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    Study with Quizlet and memorize flashcards terms like Mendelian inheritance states that traits are determined when offspring receive one allele for each trait from one parent each parent., Traits can also be recessive , which means they can be masked., incomplete dominance and more.

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    Mendelian inheritance states that traits are determined when offspring receive one allele for each trait from one parent each parent.

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    Traits can be dominant , which means they can be seen and are capable of masking a different trait.

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    Traits can also be recessive , which means they can be masked.

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    Alleles are different versions of the same gene in an organism.

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    Terms in this set (12)

    Mendelian inheritance states that traits are determined when offspring receive one allele for each trait from one parent each parent.

    Traits can be dominant , which means they can be seen and are capable of masking a different trait.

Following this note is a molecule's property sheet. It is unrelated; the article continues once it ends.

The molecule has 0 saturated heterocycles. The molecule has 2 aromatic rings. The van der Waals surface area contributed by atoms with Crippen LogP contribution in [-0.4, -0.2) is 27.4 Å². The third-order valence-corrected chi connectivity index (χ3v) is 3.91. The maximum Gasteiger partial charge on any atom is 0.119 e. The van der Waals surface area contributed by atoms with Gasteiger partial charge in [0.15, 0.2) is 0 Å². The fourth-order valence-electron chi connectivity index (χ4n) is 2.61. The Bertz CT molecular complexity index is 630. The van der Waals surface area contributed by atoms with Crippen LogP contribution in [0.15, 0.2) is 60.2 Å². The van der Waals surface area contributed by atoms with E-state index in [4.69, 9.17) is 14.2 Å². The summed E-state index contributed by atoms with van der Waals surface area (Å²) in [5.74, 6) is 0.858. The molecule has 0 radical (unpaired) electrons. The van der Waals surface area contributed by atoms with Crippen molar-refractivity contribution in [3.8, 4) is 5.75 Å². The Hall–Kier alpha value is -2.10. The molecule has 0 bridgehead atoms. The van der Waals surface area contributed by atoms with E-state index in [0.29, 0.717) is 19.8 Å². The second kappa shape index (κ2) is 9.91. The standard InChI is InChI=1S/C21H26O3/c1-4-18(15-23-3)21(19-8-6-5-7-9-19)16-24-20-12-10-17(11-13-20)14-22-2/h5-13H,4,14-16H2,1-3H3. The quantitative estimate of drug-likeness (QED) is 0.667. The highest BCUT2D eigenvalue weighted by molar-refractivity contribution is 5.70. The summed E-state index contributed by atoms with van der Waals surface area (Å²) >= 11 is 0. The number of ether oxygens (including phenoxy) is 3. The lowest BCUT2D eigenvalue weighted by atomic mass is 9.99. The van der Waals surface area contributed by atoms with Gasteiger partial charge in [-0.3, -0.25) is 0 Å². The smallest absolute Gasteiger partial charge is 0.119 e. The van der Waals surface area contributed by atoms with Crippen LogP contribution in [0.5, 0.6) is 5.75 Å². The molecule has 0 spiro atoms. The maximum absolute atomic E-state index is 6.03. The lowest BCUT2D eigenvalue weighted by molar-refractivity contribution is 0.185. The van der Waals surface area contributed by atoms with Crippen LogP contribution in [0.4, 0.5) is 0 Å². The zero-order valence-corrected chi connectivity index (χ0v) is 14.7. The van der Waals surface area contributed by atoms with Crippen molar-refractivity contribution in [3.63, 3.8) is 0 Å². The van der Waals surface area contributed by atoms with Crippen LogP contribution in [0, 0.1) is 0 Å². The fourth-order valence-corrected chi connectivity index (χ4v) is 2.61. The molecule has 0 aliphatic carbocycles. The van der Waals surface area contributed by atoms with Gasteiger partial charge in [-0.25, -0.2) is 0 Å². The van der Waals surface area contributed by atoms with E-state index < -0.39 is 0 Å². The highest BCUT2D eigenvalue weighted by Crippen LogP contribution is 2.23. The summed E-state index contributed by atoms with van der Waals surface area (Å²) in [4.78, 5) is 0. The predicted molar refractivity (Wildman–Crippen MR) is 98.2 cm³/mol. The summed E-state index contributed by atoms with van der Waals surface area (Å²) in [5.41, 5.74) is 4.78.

Traits can also be recessive , which means they can be masked.

    Alleles are different versions of the same gene in an organism.

    incomplete dominance

    an inheritance pattern in which neither allele is domiant an the offspring demostrates an intermediate form of the allele from the parents, showing a new form of the trait

    The principle of dominance is a Mendelian inheritance pattern. It states traits that are dominant mask the traits that are dominant.

    Incomplete dominance is a non-Mendelian inheritance pattern. It states that neither trait is dominant. The traits appear to blend together.

    Codominance is a non-Mendelian inheritance pattern. It states that both traits are dominant and both appear in the organism. Neither trait is masked.

    Blood type is determined by the antigens on the blood cells.

    How did the 1898 discovery of blood types affect society? Check all that apply.

    New ways to preserve and transport blood for blood transfusions were discovered.